Other foods high in zinc include meat, eggs, seafood and tofu. Avoid coffee or other high-caffeine drinks. Caffeine de-activates testosterone, which will reduce your libido.

    DHEA: This vital hormone is made in the adrenal glands and levels usually peak around the age of 25. Although the libido-promoting effects of DHEA are less well publicised than other hormones such as oestrogen, doctors are now reporting that increasing levels can have dramatic effect on libido.

    To boost your levels of DHEA you need to increase the amount of ‘good fats’ in your diet by eating more oily fish, such as salmon and anchovies, and also green leafy vegetables such as spinach, rocket and watercress.

    The adrenal glands, which produce hormones including DHEA, are also the part of the body that respond to stress.

    Excess stress can cause the adrenals to produce stress hormones at the expense of sex hormones. Spices and salty food make the adrenal glands work more efficiently to produce more DHEA.

    Step Three: Boost Your Energy

    For good sex, you need stamina and energy. While a generally healthy diet will help you feel strong and healthy, it’s important to eat food that will increase your levels of Human Growth Hormone (HGH). This hormone increases sexual desire and provides the stamina and energy needed for a sexual marathon. To increase production, eat organic protein from beef, fish, and chicken.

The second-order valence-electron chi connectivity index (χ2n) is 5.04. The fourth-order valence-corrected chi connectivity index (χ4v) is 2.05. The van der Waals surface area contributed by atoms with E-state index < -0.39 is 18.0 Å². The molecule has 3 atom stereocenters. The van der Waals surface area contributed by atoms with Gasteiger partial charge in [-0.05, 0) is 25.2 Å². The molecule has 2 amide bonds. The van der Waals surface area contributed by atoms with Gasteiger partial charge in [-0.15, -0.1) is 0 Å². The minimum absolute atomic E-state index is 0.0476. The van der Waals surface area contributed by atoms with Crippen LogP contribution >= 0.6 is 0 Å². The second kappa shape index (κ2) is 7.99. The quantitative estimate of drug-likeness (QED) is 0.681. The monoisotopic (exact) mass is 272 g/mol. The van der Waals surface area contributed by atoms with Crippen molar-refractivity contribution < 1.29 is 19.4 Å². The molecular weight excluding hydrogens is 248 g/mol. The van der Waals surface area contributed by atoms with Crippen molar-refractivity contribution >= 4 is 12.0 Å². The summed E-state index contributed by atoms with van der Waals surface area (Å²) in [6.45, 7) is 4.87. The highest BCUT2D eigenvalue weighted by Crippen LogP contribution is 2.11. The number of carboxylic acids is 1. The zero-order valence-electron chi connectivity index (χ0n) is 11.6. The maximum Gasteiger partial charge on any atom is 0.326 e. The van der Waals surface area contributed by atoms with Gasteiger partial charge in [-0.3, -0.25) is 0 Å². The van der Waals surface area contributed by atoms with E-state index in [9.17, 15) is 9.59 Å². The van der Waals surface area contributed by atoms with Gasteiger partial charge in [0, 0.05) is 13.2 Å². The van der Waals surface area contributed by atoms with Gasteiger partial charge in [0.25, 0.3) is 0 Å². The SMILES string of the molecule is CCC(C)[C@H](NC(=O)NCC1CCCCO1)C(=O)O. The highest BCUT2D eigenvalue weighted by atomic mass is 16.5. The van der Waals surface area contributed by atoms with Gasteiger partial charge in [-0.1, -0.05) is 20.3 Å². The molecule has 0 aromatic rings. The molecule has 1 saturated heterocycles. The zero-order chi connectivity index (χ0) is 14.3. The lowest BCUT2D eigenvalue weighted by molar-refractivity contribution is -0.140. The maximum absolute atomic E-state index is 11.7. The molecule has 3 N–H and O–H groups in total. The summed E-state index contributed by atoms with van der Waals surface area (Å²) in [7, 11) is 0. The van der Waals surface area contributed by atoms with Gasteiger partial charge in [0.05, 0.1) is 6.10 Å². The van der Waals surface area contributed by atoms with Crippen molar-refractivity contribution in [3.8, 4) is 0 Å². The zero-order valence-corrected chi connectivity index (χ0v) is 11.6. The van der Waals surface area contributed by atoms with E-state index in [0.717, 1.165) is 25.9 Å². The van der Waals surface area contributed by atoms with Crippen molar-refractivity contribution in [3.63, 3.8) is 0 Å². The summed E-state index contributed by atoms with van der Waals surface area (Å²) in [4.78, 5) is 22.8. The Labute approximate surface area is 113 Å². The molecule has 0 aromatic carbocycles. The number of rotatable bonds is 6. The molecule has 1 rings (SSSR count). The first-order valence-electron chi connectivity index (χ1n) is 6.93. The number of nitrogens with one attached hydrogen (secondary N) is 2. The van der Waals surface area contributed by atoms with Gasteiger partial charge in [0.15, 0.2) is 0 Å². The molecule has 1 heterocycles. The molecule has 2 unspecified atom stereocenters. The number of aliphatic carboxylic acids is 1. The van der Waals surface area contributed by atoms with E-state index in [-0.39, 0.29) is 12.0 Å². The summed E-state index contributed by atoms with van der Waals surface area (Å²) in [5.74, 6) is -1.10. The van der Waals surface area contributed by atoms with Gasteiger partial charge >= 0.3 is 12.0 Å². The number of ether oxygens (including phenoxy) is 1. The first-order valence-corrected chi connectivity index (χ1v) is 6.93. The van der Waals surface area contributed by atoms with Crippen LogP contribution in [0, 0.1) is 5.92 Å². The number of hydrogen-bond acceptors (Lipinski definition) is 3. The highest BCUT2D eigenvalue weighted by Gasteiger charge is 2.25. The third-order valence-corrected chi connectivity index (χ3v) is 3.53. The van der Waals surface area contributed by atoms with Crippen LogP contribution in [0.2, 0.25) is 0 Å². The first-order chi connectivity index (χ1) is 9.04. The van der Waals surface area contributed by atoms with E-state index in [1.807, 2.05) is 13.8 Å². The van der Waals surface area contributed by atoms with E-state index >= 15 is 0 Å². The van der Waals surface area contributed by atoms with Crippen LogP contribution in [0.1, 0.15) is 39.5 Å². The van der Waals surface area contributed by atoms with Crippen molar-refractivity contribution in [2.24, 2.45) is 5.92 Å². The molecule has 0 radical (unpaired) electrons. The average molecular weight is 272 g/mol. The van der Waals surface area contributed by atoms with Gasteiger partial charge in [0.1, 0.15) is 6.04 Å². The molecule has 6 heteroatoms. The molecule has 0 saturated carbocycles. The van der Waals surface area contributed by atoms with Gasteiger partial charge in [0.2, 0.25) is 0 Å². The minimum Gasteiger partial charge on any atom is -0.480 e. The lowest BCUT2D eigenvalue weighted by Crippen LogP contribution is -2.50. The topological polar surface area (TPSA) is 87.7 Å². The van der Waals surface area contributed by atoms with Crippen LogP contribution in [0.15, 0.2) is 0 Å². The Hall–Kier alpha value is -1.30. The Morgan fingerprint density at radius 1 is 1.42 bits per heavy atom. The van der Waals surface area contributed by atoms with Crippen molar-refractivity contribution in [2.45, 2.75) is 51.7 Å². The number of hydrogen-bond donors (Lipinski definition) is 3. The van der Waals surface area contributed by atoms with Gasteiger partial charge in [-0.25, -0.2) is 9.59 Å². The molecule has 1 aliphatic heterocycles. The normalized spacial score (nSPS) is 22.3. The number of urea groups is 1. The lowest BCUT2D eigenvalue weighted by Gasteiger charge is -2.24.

Root vegetables such as carrots and parsnips can also help, as can low-sugar fruits, such as blueberries.

    Avoid pulses and cereals and refined sugars, which can cause your energy to peak and then slump.

    Thyroid hormones help us to maintain energy. To work, the thyroid needs iodine, which is found in kelp, seaweed, oysters, clams and tuna.

    Finally, vitamin B also plays a major role in energy production, as it helps convert carbohydrates into sugar to fuel the body’s energy.Foods rich in this include avocados, duck, lamb, sweet potatoes and sunflower seeds.

    While it can be tempting to get an energy boost by eating sugar and sweets, this is a mistake, because it will cause short-lived energy peaks followed by a longer dip in energy. And that’s not what your partner will be looking for in the bedroom!

    Boston Testosterone is a Testosterone Replacement , Wellness and Preventative Medicine Medical Center that treats and prevents the signs and symptoms associated with Andropause and hormone imbalances. With affiliates nationally, Boston Testosterone offers hormone replacement therapy, weight loss protocols, erectile dysfunction (ED), Sermorelin-GHRP2 therapy and neutraceutical injectable therapies for men and women. Their medical facilities offer physician examinations and treatment programs that incorporate the latest in medical science.

    Originally Published by dailymail.co.uk